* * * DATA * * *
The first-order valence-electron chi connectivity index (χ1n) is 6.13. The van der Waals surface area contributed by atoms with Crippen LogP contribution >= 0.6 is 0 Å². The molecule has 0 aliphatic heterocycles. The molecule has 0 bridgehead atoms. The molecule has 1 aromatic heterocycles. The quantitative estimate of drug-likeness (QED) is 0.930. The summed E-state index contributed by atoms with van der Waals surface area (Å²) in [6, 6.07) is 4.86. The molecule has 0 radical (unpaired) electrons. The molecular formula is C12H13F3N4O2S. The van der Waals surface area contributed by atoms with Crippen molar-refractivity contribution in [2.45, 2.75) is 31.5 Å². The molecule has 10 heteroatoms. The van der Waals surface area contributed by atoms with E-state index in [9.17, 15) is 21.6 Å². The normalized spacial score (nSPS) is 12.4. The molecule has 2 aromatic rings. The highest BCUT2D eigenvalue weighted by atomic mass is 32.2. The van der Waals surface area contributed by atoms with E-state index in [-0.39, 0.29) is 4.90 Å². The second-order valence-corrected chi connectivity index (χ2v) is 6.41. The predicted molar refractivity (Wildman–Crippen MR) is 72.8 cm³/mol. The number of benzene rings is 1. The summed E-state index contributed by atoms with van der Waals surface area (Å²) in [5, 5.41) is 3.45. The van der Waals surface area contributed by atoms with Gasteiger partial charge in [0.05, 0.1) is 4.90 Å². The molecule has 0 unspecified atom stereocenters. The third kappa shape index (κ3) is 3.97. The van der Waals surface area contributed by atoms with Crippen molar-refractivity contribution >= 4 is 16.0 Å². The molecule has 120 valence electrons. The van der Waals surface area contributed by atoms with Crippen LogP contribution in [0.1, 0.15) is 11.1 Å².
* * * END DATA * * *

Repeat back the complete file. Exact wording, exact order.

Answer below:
The first-order valence-electron chi connectivity index (χ1n) is 6.13. The van der Waals surface area contributed by atoms with Crippen LogP contribution >= 0.6 is 0 Å². The molecule has 0 aliphatic heterocycles. The molecule has 0 bridgehead atoms. The molecule has 1 aromatic heterocycles. The quantitative estimate of drug-likeness (QED) is 0.930. The summed E-state index contributed by atoms with van der Waals surface area (Å²) in [6, 6.07) is 4.86. The molecule has 0 radical (unpaired) electrons. The molecular formula is C12H13F3N4O2S. The van der Waals surface area contributed by atoms with Crippen molar-refractivity contribution in [2.45, 2.75) is 31.5 Å². The molecule has 10 heteroatoms. The van der Waals surface area contributed by atoms with E-state index in [9.17, 15) is 21.6 Å². The normalized spacial score (nSPS) is 12.4. The molecule has 2 aromatic rings. The highest BCUT2D eigenvalue weighted by atomic mass is 32.2. The van der Waals surface area contributed by atoms with E-state index in [-0.39, 0.29) is 4.90 Å². The second-order valence-corrected chi connectivity index (χ2v) is 6.41. The predicted molar refractivity (Wildman–Crippen MR) is 72.8 cm³/mol. The number of benzene rings is 1. The summed E-state index contributed by atoms with van der Waals surface area (Å²) in [5, 5.41) is 3.45. The van der Waals surface area contributed by atoms with Gasteiger partial charge in [0.05, 0.1) is 4.90 Å². The molecule has 0 unspecified atom stereocenters. The third kappa shape index (κ3) is 3.97. The van der Waals surface area contributed by atoms with Crippen molar-refractivity contribution >= 4 is 16.0 Å². The molecule has 120 valence electrons. The van der Waals surface area contributed by atoms with Crippen LogP contribution in [0.1, 0.15) is 11.1 Å².